Kai, how did Rocket Academy come about?
I’ve been trying to start a business since 2017 and have gone through several iterations. In 2019, I stumbled upon Lambda School, found it intriguing, and realised nobody was trying to build a longer, online coding bootcamp in Southeast Asia. People who wanted to learn software engineering and become programmers or developers only had two options: join an expensive, multi-year university programme, or a 3-month bootcamp with minimal grounding in software engineering foundations. But these options were not producing enough software engineers or those at the right quality. While working in Singapore and Jakarta from 2017 to 2019, I found it challenging to hire good software engineers and realised most companies faced the same problem.
I thought a 6-month bootcamp would be an ideal middle ground, while being online would allow the business to scale better. Building a software engineering school was also a great fit for my background in teaching and software engineering.
Your background in teaching must be referring to the time you taught computer science at Stanford. Why made you decide to teach?
Stanford pays generous salaries to teacher assistants, and I was looking for a way to pay school fees. My academic advisor, Jerry Cain, is an incredible teacher and I wanted to work with him. I found teaching rewarding because of the impact one can have on students both academically and socially. Teaching computer science also helped me understand the material in greater depth, which allowed me to satisfy my curiosity towards the field.
So, if you could teach your students just one thing — anything — what would it be and why?
“It’s easier to be clever than to be kind.”
I resonated with this quote from Brad Stone’s biography of Jeff Bezos, where young Jeff is on an outing with his grandparents and bluntly tells his cigarette-smoking grandma about the harms of smoking, bringing her to tears. Jeff’s grandpa brings him aside to remind him of kindness.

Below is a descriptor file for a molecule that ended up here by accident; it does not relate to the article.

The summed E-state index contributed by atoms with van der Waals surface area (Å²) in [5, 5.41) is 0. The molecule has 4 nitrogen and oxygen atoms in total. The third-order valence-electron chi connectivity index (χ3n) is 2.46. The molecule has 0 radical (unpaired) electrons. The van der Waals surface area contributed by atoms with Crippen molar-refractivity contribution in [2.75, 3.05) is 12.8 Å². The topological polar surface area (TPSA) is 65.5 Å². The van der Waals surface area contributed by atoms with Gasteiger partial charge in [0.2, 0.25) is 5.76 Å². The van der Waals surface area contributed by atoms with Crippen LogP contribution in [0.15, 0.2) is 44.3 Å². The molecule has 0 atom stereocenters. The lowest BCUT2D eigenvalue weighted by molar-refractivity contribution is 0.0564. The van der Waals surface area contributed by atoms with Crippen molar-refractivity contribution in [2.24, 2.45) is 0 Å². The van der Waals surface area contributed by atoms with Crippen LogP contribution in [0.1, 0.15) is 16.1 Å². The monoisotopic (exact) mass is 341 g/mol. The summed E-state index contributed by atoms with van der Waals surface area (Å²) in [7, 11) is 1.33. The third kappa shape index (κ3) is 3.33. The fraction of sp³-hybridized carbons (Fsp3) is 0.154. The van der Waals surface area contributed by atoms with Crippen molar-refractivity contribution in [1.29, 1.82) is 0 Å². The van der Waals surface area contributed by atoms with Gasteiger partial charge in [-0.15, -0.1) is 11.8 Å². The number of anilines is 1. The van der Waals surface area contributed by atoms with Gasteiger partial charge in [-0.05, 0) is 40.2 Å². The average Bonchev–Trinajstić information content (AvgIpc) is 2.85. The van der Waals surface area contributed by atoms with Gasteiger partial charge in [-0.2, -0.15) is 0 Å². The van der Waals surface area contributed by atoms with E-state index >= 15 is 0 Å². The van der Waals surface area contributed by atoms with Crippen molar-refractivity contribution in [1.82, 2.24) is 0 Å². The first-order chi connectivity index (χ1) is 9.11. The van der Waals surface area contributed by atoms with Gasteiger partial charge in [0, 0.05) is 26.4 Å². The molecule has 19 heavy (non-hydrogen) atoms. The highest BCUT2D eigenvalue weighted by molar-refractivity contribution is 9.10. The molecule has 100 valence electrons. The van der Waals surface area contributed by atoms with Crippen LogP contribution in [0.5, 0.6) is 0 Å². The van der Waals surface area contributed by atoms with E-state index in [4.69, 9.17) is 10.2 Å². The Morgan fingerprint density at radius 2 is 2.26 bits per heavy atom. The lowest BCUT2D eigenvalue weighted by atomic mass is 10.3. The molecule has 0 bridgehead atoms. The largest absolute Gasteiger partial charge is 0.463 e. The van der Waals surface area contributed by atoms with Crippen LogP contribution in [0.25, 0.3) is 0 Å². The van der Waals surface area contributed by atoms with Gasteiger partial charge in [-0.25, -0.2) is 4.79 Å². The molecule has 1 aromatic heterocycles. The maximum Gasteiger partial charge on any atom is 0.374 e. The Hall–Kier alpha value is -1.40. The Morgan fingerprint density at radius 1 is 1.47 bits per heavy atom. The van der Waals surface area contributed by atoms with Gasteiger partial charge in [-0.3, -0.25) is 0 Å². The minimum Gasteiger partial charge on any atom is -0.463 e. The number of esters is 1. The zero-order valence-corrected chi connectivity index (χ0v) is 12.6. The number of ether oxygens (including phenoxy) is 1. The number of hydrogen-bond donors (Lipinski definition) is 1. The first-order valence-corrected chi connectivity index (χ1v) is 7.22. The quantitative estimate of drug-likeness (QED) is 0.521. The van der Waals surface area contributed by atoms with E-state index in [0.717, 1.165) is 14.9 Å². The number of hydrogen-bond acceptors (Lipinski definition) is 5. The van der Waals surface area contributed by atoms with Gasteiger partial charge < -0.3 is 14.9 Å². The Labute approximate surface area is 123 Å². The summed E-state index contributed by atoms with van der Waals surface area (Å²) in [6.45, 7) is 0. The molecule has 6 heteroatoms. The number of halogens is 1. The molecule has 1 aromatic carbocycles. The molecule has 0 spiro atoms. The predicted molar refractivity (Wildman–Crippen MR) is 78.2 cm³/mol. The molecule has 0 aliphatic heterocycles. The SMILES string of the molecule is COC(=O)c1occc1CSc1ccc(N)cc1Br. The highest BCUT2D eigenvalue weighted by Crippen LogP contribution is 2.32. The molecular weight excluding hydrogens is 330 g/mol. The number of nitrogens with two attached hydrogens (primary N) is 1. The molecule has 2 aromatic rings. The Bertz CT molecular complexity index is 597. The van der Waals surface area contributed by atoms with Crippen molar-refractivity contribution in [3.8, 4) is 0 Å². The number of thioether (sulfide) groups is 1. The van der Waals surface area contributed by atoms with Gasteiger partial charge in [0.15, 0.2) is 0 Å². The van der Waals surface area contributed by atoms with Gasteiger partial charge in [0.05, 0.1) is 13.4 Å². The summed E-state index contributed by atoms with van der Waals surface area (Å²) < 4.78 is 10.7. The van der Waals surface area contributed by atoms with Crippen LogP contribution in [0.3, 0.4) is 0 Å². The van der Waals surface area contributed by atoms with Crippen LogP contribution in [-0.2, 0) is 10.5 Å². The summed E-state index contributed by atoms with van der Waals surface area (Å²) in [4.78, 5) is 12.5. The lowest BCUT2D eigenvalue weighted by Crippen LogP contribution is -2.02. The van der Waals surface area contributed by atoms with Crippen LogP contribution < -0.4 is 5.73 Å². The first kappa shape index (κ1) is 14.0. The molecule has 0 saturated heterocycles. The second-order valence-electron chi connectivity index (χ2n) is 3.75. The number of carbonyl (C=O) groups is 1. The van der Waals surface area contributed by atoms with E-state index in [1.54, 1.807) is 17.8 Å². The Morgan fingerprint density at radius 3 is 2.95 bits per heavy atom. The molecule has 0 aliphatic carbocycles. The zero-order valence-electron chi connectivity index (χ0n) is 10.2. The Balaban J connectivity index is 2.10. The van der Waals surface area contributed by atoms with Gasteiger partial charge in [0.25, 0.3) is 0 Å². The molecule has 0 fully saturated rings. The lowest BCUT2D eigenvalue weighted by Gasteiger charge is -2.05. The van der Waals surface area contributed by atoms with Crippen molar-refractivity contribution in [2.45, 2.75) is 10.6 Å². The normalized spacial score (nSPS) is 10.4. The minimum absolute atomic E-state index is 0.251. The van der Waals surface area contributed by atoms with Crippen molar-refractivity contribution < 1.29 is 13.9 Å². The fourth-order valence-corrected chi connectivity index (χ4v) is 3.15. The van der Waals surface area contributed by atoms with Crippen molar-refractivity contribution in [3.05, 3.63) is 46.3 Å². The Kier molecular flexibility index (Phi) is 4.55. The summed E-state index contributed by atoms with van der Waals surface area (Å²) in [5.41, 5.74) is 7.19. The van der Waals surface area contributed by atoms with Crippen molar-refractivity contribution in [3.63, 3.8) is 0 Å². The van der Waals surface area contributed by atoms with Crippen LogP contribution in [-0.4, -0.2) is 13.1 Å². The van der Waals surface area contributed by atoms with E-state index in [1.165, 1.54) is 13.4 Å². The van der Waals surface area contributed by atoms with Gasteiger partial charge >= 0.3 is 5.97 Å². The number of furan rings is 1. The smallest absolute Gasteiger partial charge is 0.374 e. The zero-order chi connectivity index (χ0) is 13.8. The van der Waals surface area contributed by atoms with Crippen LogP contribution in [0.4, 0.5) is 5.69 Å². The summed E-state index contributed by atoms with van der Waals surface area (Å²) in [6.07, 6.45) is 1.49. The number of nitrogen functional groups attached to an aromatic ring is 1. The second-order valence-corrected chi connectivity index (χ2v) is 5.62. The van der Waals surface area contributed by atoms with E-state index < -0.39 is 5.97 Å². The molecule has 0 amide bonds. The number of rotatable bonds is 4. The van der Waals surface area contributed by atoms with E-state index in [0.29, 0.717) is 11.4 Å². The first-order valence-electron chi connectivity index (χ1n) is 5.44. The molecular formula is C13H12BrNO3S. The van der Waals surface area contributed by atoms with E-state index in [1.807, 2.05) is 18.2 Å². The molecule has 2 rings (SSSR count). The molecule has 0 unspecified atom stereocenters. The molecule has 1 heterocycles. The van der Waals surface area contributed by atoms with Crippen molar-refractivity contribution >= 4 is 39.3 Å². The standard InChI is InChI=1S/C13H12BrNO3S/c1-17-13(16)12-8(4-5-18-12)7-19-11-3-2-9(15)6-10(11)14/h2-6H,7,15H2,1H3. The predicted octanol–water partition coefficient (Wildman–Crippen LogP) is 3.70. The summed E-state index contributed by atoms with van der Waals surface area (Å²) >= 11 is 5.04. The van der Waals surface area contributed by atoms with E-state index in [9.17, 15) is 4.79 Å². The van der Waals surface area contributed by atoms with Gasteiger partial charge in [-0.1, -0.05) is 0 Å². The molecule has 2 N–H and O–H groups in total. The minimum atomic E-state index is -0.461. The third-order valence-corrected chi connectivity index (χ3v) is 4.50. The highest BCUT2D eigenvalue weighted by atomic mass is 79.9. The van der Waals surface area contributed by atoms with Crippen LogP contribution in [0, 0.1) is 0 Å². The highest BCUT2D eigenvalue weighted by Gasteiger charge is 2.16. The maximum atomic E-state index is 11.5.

I have no doubt that Rocket Academy graduates will be successful in their careers. But without kindness, those careers will lack their full potential.
You’ve also had an accomplished career as a software engineer. Was there an especially memorable moment?
I was rejected from Facebook after my second internship with the company in 2014.
During my first internship there in 2013, I was inexperienced and needed more support from my team than I would have liked. I also went through a bad breakup that summer that hurt my productivity. At the end of the internship, despite mixed reviews from teammates, my manager fought for me. Facebook eventually offered me a second internship at the New York office the next summer.
During my second internship, I wanted to learn new technologies and requested to join an iOS team. But I had never programmed for mobile before and took longer than expected to pick up iOS and mobile development paradigms. On several occasions, my manager, Ashoat, helped me solve problems I should have been able to solve on my own. During my mid-internship review, Ashoat told me I was performing below expectations and I was crushed. I worked furiously to prove my worth, staying nights and weekends to complete my project to impress Ashoat. Ultimately, Ashoat recommended me for a return offer, but the intern review committee rejected me based on my performance across both internships.